UPDATE 1-Chinese consortium concurs $4.4 bln deal for Caesars online video games

Jack Ma, creator and Executive Chairman of Alibaba Group speaks during the inaugural “Xin” Philanthropy Conference in Hangzhou, Zhejiang Province, China, July 9, 2016. China Daily/via

Reuters

<articleLocation” > A Chinese consortium that includes video game designer Shanghai Giant Network Innovation Co Ltd and e-commerce business Alibaba Group Holding Ltd (BABA.N) founder Jack Ma has agreed to get Caesars Interactive Home entertainment Inc’s online video games unit for $4.4 billion in cash, the companies said. Caesars Interactive Home entertainment is currently owned by Caesars Acquisition Co (CAC) (CACQ.O) and Caesars Entertainment Corp CRZ.O. The sale will be a boon to the 2 affiliated business, which are looking for money as they embark on a complicated merger. The deal follows a duration of special negotiations in between Caesars Interactive Home entertainment and Giant’s consortium that were first reported on July 21 by Reuters. Caesars Home entertainment’s main operating unit, Caesars Entertainment Operating Co Inc (CEOC), is presently associated with an $18 billion bankruptcy and is looking for creditor approval for a restructuring plan. The transaction in between CAC and the Caesars Entertainment parent is part of a complex web of deals that have come under analysis by CEOC’s creditors. Chinese business aspire to broaden beyond their house nation, which boasts the world’s largest online video gaming market. In June, Tencent Holdings Ltd (0700. HK), China’s biggest gaming group, consented to purchase a bulk stake in ‘Clash of Clans’ mobile game maker Supercell from SoftBank Group Corp (9984. T) in an $8.6 billion deal.

Caesars’ online video games company, referred to as Playtika, makes its games such as Bingo Blitz and Slotomania available on Apple Inc’s (AAPL.O) App Store. Playatika will continue to operate separately with its own management group and its head office staying in Herzliya, Israel, following the offer, the companies said. Playtika players utilize virtual currency that can not be exchanged for real cash, although gamers can invest cash by buying products in the games. Caesars’ World Series of Poker and real-money online video gaming businesses are not part of the offer, according to the companies. Giant is among China’s biggest gaming business, with almost 50 million month-to-month active users and several top-grossing mobile titles. It was taken private in 2014 for $3 billion by a group of buyers that included company Chairman Yuzhu Shi and private equity firm Baring Private Equity Asia Ltd. It is now valued at more than $12 billion.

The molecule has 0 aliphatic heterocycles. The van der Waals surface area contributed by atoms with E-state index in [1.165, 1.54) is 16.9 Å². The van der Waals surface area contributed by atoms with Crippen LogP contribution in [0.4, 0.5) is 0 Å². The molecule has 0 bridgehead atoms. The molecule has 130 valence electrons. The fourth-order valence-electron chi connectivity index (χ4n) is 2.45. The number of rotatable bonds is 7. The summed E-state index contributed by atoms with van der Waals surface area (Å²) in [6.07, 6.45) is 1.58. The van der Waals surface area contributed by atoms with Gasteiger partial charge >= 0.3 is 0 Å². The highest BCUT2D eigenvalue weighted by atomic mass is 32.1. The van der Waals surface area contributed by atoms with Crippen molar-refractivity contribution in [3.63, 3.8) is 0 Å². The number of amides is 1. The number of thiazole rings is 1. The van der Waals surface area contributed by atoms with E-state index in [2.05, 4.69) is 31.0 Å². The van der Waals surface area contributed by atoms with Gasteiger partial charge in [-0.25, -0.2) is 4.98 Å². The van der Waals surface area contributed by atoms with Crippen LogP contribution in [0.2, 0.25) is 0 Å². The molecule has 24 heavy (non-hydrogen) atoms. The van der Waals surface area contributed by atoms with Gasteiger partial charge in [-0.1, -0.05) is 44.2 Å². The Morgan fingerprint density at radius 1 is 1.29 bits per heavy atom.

The Chinese consortium involved in the deal also includes Ma’s private equity firm Yunfeng Capital, China Oceanwide Holdings Group Co, China Minsheng Trust Co, CDH China HF Holdings Business Limited, and Hony Capital Fund, the business stated. The merger between the owners of Caesars Interactive Home entertainment is intertwined with the bankruptcy of CEOC, whose restructuring plan depends upon billions of dollars of money and equity from its moms and dad.

CEOC’s lenders have implicated the moms and dad company of looting choice assets from its operating system and leaving it bankrupt. Caesars has said the acquisitions were done at reasonable value. While profits from a Caesars Interactive online video games unit sale will help the bankruptcy estate, junior lenders may still object to the circulation of the funds since more cash will wind up in the hands of first lien banks and lenders. Junior creditors led by Appaloosa Management remain the greatest hold-outs in the CEOC bankruptcy, and have said they have as much as $12 billion in insurance claims versus Caesars Entertainment and its private equity backers, Apollo Global Management LLC (APO.N) and TPG Capital LP. (Reporting by Liana B. Baker in New York and Allison Lampert in Montreal; Added reporting by Tracy Rucinski in Chicago).

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